Of course none of this would matter to me if the songs weren’t good; but they are better than good. A pop song, if it is to endure, must have memorable melody, seductive harmony and lyrics that connect. Billie Eilish Pirate Baird O’Connell has all of these things seemingly spilling out of her baggy shorts in generous supply. (All credit also to her brother Finneas who co-writes and produces in that small bedroom.) The two of them just wrote the theme song for the new James Bond movie in three days on a tour bus. It is one of the two-or-three best of the twenty-five Bond songs created to date and she is friggin’ eighteen years old. As a struggling occasional songwriter I kinda hate you, Billie! Could you not share some of this creative largesse with the 99.999 percent of the world’s wannabe music stars who just can’t write a melodic hook?
Don't Believe Me?
Connection and Alienation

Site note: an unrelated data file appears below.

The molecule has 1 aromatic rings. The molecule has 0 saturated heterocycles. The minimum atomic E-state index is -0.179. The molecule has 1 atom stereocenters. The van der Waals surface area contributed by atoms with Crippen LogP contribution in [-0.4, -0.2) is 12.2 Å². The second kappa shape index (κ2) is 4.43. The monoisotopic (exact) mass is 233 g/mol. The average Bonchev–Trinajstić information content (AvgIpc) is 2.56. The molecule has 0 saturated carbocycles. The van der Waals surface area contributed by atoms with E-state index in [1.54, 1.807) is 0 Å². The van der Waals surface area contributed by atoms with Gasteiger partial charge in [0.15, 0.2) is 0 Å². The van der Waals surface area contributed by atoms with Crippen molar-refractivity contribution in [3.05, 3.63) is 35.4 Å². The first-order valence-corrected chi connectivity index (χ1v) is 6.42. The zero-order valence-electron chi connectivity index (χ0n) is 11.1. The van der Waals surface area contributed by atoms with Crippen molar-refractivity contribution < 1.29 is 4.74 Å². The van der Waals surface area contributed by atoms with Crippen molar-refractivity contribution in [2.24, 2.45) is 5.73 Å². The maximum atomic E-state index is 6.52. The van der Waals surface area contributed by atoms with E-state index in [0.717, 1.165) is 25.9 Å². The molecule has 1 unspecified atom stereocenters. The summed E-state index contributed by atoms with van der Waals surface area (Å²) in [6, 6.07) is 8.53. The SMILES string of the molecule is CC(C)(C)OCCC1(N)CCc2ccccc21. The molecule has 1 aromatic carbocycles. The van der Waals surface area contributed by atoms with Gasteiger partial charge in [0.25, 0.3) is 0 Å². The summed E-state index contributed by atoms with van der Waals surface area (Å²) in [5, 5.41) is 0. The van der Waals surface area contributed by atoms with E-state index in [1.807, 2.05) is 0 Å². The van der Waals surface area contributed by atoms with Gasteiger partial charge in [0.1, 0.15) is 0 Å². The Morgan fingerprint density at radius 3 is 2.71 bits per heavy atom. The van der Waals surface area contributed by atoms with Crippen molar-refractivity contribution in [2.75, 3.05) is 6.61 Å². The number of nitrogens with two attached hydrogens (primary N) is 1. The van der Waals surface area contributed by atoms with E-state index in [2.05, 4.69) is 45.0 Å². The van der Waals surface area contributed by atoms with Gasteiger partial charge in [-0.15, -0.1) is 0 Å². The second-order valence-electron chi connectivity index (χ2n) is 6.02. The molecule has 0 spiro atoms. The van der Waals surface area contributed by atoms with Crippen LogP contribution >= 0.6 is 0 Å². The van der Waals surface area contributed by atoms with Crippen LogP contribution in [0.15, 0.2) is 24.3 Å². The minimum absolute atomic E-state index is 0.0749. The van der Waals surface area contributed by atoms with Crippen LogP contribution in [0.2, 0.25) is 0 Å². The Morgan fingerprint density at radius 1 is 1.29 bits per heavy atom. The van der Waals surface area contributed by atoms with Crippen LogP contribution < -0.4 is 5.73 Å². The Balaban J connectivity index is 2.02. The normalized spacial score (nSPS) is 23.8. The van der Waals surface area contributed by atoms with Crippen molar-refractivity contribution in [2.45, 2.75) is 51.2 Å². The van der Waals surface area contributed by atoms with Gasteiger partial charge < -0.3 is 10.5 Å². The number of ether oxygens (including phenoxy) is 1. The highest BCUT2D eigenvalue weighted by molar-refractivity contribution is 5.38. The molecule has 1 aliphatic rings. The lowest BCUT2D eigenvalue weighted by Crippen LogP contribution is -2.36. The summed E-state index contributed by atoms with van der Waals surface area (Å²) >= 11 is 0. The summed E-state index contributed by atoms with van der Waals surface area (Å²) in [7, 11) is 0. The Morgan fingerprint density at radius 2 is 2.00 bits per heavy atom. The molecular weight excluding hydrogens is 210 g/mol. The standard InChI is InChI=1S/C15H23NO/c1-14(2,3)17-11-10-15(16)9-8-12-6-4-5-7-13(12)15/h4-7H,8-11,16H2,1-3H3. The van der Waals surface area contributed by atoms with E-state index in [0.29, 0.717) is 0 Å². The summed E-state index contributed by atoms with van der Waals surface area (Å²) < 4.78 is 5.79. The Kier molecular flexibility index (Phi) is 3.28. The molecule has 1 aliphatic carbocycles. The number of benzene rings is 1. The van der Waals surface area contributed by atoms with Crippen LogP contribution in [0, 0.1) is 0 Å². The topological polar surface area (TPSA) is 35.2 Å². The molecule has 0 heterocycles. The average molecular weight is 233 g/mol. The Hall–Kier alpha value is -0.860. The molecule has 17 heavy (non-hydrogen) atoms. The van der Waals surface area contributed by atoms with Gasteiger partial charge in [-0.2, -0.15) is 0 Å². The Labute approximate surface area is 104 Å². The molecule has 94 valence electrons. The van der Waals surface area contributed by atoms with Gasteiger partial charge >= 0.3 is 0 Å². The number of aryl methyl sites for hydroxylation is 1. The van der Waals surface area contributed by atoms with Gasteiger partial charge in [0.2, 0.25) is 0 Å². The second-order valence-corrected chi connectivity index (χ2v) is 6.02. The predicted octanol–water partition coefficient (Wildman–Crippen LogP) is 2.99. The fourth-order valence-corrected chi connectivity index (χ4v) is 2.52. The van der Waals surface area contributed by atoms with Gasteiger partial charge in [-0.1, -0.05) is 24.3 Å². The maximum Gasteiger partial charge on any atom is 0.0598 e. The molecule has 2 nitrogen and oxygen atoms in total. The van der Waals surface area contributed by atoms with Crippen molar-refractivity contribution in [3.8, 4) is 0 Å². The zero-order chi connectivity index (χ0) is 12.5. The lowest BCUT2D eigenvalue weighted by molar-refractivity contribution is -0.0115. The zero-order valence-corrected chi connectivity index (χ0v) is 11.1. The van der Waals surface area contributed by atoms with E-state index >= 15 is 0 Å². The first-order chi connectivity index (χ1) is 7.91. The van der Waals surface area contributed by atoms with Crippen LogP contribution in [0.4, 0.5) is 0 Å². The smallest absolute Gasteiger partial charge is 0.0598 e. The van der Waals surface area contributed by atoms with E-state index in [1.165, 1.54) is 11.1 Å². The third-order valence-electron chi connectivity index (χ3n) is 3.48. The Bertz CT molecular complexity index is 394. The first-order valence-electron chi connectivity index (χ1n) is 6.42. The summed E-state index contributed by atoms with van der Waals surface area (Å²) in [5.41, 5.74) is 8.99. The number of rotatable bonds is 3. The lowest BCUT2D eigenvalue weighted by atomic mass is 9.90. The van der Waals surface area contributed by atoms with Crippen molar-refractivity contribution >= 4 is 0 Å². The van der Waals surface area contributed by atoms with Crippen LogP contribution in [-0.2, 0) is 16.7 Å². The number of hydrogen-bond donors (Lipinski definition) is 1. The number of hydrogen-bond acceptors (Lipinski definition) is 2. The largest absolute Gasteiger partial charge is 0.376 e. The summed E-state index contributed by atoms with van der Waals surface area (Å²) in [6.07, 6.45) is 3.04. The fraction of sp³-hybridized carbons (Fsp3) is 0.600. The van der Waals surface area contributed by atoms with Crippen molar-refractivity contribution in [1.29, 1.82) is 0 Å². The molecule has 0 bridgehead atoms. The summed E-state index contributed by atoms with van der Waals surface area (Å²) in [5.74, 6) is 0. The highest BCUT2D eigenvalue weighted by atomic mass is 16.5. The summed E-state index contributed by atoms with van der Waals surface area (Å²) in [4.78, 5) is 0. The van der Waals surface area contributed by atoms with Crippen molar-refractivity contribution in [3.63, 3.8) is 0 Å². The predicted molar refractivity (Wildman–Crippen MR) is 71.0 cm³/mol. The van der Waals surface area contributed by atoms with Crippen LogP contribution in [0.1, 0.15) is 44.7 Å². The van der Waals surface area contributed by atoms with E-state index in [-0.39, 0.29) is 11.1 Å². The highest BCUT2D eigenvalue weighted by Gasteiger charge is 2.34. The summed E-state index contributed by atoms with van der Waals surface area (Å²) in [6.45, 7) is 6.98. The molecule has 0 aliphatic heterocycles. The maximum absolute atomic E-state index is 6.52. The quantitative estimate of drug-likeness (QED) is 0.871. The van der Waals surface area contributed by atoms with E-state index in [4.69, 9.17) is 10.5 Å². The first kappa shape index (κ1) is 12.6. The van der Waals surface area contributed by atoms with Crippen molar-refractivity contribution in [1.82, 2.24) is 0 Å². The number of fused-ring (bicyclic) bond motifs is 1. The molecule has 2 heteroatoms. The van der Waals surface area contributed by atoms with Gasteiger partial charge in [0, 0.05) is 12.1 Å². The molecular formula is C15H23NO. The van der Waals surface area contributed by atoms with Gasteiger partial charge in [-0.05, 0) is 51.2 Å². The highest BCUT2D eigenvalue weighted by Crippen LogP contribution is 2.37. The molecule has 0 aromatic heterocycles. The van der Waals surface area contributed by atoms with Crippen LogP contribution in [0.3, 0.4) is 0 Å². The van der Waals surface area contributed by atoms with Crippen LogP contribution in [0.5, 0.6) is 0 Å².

I don’t pretend to know intimately what makes Gen Z tick. But my Boomer take is that depression and anxiety have not been ameliorated by social media connection among the young; in fact the intensity of those feelings and the consequences thereof, including youth suicide, may very well be worse now than ever. This is a subject for further research and I don’t pretend to be able to validate this perception in any scholarly way. But I think back to the first Billie video I ever saw, ‘idontwannabeyouanymore‘ the one about body-anxiety, and how often I have seen comments about the Eilish baggy fashion approach from young women almost giddy with glee that a major role model is signalling a serious distaste for body shaming and sexual objectification — a statement that was certainly not being made in much of the almost-porn-pop that has become so pervasive for women making their way in the industry. Eilish seems to just get this curious connection/alienation dynamic — in fact it seems to be the overarching theme of her lyrical content.